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What is Nephrectomy?
Nephrectomy is a surgical procedure in which a kidney or a part of a kidney is removed. A nephrectomy is performed if the kidney is severely damaged due to disease or injury or if the kidney is malfunctioned due to congenital conditions. The kidney may become damaged due to cancer, infections or polycystic kidney disease. A nephrectomy is also performed on a kidney donor for kidney transplantation.
What are the types of Nephrectomy?
How is a nephrectomy performed?
- Radical Nephrectomy: In a radical nephrectomy, the kidney, surrounding lymph nodes, adrenal gland and the fatty tissue surrounding the kidney are removed.
- Simple Nephrectomy: In a simple nephrectomy, only the damaged kidney is removed. A simple nephrectomy may also be performed on a kidney donor.
- Partial Nephrectomy: In a partial nephrectomy, only the tumor or an infected portion from a diseased kidney is removed, keeping the rest of the kidney intact.
A nephrectomy is performed in the following ways:
How to prepare for a nephrectomy?
- Simple and Partial Open Nephrectomy:
During an open surgery for a simple and partial nephrectomy, the patient is required to lie on one side. An incision of about 12 inches long is made on the side of the patient’s abdomen, beneath the ribs. Muscle and fat tissues are removed. Sometimes the patient’s rib may also be removed for the surgery. The ureter and blood vessels attached to the kidney are cut and clamped, after which the kidney is removed. The incision is closed with stitches or staples.
- Radical Open Nephrectomy
In an open surgery for a radical nephrectomy, an incision of about 8 to 12 inches long is made in the front part of the abdomen, beneath the ribs. This surgery may also be done through the side of the patient’s abdomen. Then, the ureter and blood vessels attached to the kidney are cut and clamped, after which the kidney is removed. The adrenal gland and lymph nodes are also removed during this surgery. The incision is then closed with stitches or staples.
- Laparoscopic Surgery:
A laparoscopic surgery may be used to perform a nephrectomy. During this, 3 to 4 small incisions are made on the side of the patient’s abdomen. Surgical instruments along with a videoscope are inserted through the incisions. Air is pumped into the abdomen to inflate it for better view. The ureter and kidney is cut. The kidney is placed in a bag and pulled out through a fifth incision, which is made towards the end of the surgery. The fifth incision is about 3 inches long and is made in the abdomen just below the navel. The kidney may also be removed with the surgeon’s hand, out of the fifth incision, which should be about 3 to 5 inches long. The incisions are then closed with stitches or staples. Recovery from a laparoscopic surgery is considerably quicker than an open surgery.
- The patient should inform the doctor about any medical conditions such as pregnancy or heart disease.
- The doctor should also be informed regarding any medication that the patient is taking. Certain medication needs to be stopped before the surgery.
- Blood samples are taken from the patient in case the patient needs blood transfusion.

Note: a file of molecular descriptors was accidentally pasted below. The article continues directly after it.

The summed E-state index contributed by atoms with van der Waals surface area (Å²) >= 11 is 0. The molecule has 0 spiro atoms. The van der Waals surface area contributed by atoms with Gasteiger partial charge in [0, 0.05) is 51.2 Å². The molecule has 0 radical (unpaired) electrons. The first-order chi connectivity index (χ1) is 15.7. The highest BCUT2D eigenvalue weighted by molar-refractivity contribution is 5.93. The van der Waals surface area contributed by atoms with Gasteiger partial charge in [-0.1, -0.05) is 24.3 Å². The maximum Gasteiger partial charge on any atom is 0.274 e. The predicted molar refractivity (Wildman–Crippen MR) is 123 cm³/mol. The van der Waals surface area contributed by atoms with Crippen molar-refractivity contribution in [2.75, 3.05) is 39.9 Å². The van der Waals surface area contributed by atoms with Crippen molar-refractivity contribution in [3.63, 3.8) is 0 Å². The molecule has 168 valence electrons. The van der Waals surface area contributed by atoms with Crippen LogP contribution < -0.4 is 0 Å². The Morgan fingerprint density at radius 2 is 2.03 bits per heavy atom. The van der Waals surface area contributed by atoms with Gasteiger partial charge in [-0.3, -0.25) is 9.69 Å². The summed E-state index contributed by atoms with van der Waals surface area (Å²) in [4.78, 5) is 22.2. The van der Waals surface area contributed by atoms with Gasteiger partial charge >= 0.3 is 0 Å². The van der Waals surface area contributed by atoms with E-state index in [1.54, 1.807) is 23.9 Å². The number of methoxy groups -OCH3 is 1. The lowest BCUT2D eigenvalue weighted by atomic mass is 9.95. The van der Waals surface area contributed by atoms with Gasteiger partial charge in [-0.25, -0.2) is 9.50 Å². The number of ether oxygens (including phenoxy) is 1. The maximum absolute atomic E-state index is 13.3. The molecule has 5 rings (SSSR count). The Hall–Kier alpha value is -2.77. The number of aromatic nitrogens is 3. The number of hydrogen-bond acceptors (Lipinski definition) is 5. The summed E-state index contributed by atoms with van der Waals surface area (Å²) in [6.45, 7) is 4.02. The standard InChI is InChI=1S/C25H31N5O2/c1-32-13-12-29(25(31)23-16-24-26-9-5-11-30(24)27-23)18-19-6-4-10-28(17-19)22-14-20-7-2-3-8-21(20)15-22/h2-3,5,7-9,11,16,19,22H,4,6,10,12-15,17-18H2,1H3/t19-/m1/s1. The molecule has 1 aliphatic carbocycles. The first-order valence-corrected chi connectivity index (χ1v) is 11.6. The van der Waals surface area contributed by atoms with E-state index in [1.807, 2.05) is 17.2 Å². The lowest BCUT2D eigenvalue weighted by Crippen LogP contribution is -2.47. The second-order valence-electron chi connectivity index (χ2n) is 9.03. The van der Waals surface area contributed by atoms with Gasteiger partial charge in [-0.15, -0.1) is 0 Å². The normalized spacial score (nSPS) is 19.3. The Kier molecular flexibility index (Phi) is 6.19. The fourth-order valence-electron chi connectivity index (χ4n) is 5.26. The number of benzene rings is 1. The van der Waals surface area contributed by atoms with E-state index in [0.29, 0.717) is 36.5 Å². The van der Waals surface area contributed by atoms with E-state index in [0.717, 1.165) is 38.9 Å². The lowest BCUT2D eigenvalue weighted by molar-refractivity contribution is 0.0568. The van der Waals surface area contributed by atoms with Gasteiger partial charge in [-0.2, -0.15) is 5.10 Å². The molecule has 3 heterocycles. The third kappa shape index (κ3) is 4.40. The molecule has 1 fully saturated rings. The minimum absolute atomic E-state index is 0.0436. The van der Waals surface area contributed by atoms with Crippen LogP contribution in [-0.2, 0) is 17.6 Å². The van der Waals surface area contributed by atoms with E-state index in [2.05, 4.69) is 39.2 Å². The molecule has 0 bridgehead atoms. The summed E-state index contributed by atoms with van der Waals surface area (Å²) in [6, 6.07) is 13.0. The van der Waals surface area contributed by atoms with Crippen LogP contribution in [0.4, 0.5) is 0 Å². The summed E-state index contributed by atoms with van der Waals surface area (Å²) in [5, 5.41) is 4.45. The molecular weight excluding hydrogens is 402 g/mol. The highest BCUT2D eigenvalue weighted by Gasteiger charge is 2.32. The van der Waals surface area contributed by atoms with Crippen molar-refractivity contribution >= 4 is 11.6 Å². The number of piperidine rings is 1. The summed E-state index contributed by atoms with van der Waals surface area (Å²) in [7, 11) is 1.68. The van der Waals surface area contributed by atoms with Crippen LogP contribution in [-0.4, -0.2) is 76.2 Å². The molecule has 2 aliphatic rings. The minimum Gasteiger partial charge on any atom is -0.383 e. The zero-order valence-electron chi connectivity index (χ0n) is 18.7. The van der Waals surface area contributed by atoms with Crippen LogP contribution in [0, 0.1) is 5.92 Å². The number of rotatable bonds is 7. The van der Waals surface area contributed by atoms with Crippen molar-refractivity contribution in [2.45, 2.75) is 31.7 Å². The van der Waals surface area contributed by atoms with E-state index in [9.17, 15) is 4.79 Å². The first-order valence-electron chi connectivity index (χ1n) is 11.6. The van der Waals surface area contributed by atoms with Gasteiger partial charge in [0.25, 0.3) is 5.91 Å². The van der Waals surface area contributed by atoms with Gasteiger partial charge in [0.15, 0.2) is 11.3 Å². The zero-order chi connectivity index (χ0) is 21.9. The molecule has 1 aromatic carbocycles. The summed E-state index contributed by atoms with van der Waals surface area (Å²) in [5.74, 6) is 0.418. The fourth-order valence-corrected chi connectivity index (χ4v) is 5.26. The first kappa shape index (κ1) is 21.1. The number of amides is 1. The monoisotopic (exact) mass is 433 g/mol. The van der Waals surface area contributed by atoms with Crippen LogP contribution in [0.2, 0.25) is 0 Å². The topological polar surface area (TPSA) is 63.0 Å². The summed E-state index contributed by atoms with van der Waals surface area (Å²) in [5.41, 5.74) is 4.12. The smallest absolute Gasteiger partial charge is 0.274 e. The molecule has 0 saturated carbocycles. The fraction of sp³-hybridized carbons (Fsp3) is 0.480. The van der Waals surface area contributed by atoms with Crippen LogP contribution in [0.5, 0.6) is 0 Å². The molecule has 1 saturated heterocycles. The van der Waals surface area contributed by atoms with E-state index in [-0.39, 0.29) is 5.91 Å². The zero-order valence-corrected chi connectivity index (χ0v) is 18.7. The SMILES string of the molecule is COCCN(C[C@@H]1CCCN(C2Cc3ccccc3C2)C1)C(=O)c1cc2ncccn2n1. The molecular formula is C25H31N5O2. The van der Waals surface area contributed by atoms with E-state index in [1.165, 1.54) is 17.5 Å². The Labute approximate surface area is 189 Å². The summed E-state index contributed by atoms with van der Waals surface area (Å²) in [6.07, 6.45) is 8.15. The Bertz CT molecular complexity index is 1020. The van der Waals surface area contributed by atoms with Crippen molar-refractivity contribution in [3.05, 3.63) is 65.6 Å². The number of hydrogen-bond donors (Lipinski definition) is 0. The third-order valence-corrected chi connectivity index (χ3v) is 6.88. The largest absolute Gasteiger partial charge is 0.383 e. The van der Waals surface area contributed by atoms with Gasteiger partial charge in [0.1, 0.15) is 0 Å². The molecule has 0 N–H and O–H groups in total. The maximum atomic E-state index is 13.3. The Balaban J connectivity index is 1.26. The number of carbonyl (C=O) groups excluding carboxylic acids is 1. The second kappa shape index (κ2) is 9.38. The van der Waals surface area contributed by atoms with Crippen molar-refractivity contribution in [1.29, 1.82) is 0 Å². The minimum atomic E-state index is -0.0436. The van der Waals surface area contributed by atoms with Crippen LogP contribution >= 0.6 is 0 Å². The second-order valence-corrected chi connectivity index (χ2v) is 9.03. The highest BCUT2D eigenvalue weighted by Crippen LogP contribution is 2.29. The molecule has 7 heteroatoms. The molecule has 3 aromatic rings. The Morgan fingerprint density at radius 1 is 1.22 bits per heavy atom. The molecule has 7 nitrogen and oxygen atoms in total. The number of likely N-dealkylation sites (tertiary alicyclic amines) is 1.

- The patient should abstain from smoking some days before the surgery to enable a quick recovery.
- The patient should stop eating any solid or liquid food 12 hours before the surgery.
- A catheter is inserted into the patient’s urinary bladder.
- The doctor will talk to the patient about the surger
Duration of procedure/surgery : Approximately 3 hours
Days admitted : 2 to 7 days depending on the type of surgery
Anesthesia : General Anesthesia
Recovery : - Pain is normally felt in the incision area after the surgery. Pain medication may be provided.
- The patient’s renal function is monitored after the surgery. If the remaining kidney is healthy, it will gradually enhance its functioning and recompense for the loss of the removed kidney.
- The patient may not be able to eat for 1 to 3 days after the surgery. If the doctor recommends, liquid diet may be given.
- Breathing exercises may be recommended to prevent pneumonia.
- The patient may need to wear special stockings and receive shots to prevent blood clots.
- The patient may fully recover in 3 to 6 weeks.
Risks : The risks associated with a nephrectomy are:
- Injury to the other organs
- Failure of the remaining kidney
- Dysfunction of the other kidney
- Hernia of the surgical incision
- Blood clots
- Breathing difficulty
- Reaction to medication
After care : - The patient should follow the doctor’s instructions carefully.
- Physical activities like lifting weights, bending, etc. should be avoided.
- The incision stitches and wound should be kept dry and clean.
- Once the patient is allowed to bathe or shower after the surgery, the wound and stitches should be washed carefully. The wound should then be bandaged and kept dry.
The doctor should be informed immediately if the patient has the following symptoms:
- Chest pain and breathing difficulty
- Trouble passing urine or having a bowel movement
- Bleeding from the surgical wound
- Infection or swelling of the incision
- Blood in the urine
- Itchy skin with rash
- Chills and cough
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